Photosynthesis Research 03/2013; 119(1-2). DOI:10.1007/s11120-013-9811-8 · 3.50 Impact Factor
[Show abstract][Hide abstract] ABSTRACT: Circadian timekeeping in plants increases photosynthesis and productivity. There are circadian oscillations in the abundance of many chloroplast-encoded transcripts, but it is not known how the circadian clock regulates chloroplast transcription or the photosynthetic apparatus. We show that, in Arabidopsis, nuclear-encoded SIGMA FACTOR5 (SIG5) controls circadian rhythms of transcription of several chloroplast genes, revealing one pathway by which the nuclear-encoded circadian oscillator controls rhythms of chloroplast gene expression. We also show that SIG5 mediates the circadian gating of light input to a chloroplast-encoded gene. We have identified an evolutionarily conserved mechanism that communicates circadian timing information between organelles with distinct genetic systems and have established a new level of integration between eukaryotic circadian clocks and organelles of endosymbiotic origin.
[Show abstract][Hide abstract] ABSTRACT: Circadian regulation is essential for optimum plant performance. In addition to loops and cascades of transcription and translation, the plant circadian clock and its associated signal transduction networks incorporate many post-translational mechanisms. Phosphorylation is a common feature of signal transduction and gene regulation. In this opinion article, we illustrate how phosphorylation events are positioned within the entrainment, functioning, and regulation of the circadian timing system. Phosphorylation regulates protein stability, protein-protein interactions and protein-DNA interactions within the core oscillator. We suggest that phosphorylation provides a potential mechanism for the distribution of circadian timing information within the cell and for the integration of circadian timing information with other signaling pathways.
[Show abstract][Hide abstract] ABSTRACT: Circadian clocks are 24-h timing devices that phase cellular responses; coordinate growth, physiology, and metabolism; and anticipate the day-night cycle. Here we report sensitivity of the Arabidopsis thaliana circadian oscillator to sucrose, providing evidence that plant metabolism can regulate circadian function. We found that the Arabidopsis circadian system is particularly sensitive to sucrose in the dark. These data suggest that there is a feedback between the molecular components that comprise the circadian oscillator and plant metabolism, with the circadian clock both regulating and being regulated by metabolism. We used also simulations within a three-loop mathematical model of the Arabidopsis circadian oscillator to identify components of the circadian clock sensitive to sucrose. The mathematical studies identified GIGANTEA (GI) as being associated with sucrose sensing. Experimental validation of this prediction demonstrated that GI is required for the full response of the circadian clock to sucrose. We demonstrate that GI acts as part of the sucrose-signaling network and propose this role permits metabolic input into circadian timing in Arabidopsis.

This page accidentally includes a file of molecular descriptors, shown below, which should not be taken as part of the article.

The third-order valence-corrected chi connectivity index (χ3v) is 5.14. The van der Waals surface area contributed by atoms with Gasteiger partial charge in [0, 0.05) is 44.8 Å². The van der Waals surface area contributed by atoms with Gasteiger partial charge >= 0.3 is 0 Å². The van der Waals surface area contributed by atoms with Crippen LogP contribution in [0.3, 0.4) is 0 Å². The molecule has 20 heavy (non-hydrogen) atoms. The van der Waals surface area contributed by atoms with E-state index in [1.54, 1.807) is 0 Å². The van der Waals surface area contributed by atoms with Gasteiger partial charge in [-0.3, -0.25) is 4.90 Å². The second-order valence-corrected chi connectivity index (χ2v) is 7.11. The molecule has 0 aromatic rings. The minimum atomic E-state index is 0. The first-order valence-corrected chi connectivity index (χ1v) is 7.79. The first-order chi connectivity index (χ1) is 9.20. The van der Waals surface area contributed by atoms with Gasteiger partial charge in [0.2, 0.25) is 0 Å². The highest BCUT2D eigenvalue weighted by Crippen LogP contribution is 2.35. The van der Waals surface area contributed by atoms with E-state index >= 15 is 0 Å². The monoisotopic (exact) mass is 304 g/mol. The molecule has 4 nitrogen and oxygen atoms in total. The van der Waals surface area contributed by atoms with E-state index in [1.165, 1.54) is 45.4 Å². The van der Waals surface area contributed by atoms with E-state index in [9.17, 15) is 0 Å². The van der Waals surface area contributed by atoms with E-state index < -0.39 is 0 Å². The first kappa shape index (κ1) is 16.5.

Proceedings of the National Academy of Sciences 03/2011; 108(12):5104-9. DOI:10.1073/pnas.1015452108 · 9.67 Impact Factor
[Show abstract][Hide abstract] ABSTRACT: Ca(2+) signals are a core regulator of plant cell physiology and cellular responses to the environment. The channels, pumps, and carriers that underlie Ca(2+) homeostasis provide the mechanistic basis for generation of Ca(2+) signals by regulating movement of Ca(2+) ions between subcellular compartments and between the cell and its extracellular environment. The information encoded within the Ca(2+) transients is decoded and transmitted by a toolkit of Ca(2+)-binding proteins that regulate transcription via Ca(2+)-responsive promoter elements and that regulate protein phosphorylation. Ca(2+)-signaling networks have architectural structures comparable to scale-free networks and bow tie networks in computing, and these similarities help explain such properties of Ca(2+)-signaling networks as robustness, evolvability, and the ability to process multiple signals simultaneously.